In his statement, Pogba said he was delighted to rejoin United, noting that it "has always been a club with a special place in my heart."
Special? Pogba started his pro career with Manchester United but left after playing only three EPL games in his one season at Old Trafford. He famously cried in Alex Ferguson's office when the then-United manager brought Paul Scholes out of retirement in January 2012 and wouldn't play the 18-year-old Frenchman, supposedly as retaliation for not re-signing with United.
Ferguson went to Pogba's house, and his mother, Yeo Moriba, told the longtime United manager her son wanted out. He was soon transferred to Juventus, where he won four Serie A titles in four seasons.
"Nowadays," Moriba told AFP just before Euro 2016, "you'd have to say I know a bit about football. You can't fool me."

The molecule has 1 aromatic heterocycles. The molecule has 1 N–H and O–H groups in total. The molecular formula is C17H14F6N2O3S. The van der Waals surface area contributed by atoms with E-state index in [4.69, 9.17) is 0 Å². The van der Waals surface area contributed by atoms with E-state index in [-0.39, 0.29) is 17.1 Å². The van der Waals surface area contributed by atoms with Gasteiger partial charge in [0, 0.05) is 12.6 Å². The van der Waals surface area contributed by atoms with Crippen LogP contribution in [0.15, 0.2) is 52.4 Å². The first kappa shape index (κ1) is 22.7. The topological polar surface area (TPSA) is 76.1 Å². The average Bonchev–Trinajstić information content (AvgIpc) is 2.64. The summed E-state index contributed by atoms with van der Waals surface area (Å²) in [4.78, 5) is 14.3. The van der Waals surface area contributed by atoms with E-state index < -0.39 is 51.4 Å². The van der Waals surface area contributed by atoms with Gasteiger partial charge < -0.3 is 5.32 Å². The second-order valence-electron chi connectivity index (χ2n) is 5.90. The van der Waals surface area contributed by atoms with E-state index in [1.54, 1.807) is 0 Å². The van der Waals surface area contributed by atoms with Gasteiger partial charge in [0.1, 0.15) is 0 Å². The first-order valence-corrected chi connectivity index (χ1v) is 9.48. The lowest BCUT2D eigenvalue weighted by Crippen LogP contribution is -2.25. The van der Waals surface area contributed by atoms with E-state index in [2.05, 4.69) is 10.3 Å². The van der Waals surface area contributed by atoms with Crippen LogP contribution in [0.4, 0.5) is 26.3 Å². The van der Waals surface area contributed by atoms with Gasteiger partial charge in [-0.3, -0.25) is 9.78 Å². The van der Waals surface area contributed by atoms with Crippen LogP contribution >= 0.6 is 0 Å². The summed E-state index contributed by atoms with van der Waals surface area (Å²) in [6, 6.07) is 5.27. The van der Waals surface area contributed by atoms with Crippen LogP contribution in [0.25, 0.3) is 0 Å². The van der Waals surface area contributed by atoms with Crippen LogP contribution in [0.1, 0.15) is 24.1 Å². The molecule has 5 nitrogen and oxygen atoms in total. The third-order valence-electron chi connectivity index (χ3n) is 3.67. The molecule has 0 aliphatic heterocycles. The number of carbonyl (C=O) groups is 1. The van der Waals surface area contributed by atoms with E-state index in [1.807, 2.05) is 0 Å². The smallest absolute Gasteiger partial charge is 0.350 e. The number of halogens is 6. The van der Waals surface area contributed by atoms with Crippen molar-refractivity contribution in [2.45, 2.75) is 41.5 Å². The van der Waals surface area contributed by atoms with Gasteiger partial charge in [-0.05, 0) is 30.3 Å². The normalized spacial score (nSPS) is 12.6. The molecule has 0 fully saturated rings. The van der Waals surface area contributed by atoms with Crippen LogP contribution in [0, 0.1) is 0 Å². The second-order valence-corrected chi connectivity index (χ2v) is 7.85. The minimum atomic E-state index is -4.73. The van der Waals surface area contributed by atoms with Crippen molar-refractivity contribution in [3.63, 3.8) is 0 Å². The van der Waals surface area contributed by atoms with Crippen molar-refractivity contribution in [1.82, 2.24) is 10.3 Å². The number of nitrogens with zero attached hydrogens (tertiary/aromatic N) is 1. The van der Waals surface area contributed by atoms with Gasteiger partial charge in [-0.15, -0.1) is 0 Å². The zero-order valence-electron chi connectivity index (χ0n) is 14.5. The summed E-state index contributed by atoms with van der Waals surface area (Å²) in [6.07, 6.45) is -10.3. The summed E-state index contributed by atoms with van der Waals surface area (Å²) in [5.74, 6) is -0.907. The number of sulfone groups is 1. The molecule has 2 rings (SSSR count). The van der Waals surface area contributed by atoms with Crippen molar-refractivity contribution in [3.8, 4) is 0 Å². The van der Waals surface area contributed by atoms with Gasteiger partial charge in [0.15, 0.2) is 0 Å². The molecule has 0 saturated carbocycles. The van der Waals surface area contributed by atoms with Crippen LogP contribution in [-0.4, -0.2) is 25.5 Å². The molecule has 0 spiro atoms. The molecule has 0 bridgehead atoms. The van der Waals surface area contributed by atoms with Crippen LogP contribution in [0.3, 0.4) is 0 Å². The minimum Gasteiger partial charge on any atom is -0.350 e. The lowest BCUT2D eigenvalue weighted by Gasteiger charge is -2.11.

That was not the first time she had stared down powerful soccer interests. When United lured Pogba away from the Le Havre academy, French club presidents, tired of English clubs stealing their top youth products, cried foul and tried to block the move.
"I didn't appreciate them trying to look down at us," Moriba said. "I raised my voice. They found that weird."
Pogba, who was joined by his mother in Manchester for Monday's signing, left United for Juventus on a $1.5 million transfer and returns from Juve for a fee of $130 million. That's a tidy profit for Juventus, but the Italian club won't keep all the money.
Pogba's agent Mino Raiola, will get a reported 30 percent cut of the Pogba transfer fee.
The Italian-born Raiola got into the soccer agency business when he worked at his parents' Italian restaurant in the Netherlands and got to know pro soccer players who came in for pizza. Soon he was representing Dutch stars Wim Jonk, Bryan Roy and Dennis Bergkamp and later Czech star Pavel Nedved, winner of the 2002 Ballon d'Or.
Raiola has become Manchester United's favored agent. He also represents Zlatan Ibrahimovic and Henrikh Mkhitaryan, who signed with United from Paris St. Germain and Borussia Dortmund, respectively.